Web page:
1987, Music

Darklands (1987) by The Jesus and Mary Chain

The UK has a long, weird tradition of hilariously opinionated and antagonistic rock front men who bash other musicians and other people and then make wussy music; the Reids, Morrissey, the Gallaghers. (I’m sure there are many more.) That shouldn’t matter, really, but I find it harder to accept pop music (and poppier rock) on its on terms when the people make it are assholes and have massive chips on their shoulders which they want the world to know about. I mean, if you’re going to be a dick in the press, make punk music or metal or something fitting… right?

Anyway, putting my feelings about these guys aside if I can, The Mary Chain has dialed down the noise something fierce revealing them to be what people like me always knew they were, an indie pop band. (A proto indie pop band?) On this record they sound like they more in common with the sort of naive pop and rock emerging in the US at the same time than they do with the legions of shoegaze bands they inspired with their first record.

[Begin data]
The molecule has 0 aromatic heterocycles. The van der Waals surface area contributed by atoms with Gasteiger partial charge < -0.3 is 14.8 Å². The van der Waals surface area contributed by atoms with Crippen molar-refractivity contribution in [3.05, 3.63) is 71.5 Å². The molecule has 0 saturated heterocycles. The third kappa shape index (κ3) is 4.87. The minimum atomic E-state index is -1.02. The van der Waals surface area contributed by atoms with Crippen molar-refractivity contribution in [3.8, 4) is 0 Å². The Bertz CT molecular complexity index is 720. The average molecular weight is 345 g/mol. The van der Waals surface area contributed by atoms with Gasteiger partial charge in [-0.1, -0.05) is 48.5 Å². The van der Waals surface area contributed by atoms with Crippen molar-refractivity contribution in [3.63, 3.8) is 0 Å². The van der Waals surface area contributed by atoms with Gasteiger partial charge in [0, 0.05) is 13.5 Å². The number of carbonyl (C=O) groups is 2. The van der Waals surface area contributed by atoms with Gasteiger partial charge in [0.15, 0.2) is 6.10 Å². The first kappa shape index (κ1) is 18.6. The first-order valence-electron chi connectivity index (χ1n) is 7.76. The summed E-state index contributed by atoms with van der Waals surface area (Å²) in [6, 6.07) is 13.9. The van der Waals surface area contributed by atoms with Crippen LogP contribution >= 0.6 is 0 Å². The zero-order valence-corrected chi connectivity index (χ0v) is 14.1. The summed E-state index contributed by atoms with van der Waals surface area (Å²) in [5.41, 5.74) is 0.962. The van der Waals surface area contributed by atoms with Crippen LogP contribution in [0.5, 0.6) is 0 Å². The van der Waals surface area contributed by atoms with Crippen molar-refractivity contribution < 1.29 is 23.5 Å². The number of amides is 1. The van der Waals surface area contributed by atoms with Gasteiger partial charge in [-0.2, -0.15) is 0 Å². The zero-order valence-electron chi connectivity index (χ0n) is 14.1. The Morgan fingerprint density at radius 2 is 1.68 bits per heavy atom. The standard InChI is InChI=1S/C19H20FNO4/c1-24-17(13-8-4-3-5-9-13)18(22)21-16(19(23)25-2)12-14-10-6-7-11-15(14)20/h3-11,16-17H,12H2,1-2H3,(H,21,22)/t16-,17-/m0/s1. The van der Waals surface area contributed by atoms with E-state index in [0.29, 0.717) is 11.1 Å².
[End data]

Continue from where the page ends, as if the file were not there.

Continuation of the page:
And I need something more than just a catchy melody to grab me, whether it’s the strength of the songs, the lyrics, or interesting arrangements or production. There’s none of that here.

It’s not that they’re bad songwriters – they’re quite decent songwriters. But they write different songs than the kind I usually like. And with the dense wall of noise removed we’re left with those songs for what they are: conventional pop rock songs (on the poppier side for sure) which it’s really hard to get excited about.

I know people love this record but I suspect for most people who love this record, it’s because there’s some emotional resonance for them, because they found it at the right time in their lives. I didn’t. I listened to it for my music podcast and all I hear are some reasonably above-average songs by a band that has removed the very thing that made them influential.

I still would prefer to listen to this than, say, Whitney Houston’s record from 1987, or Michael Jackson’s, or hair metal. But that might be damning with faint praise.


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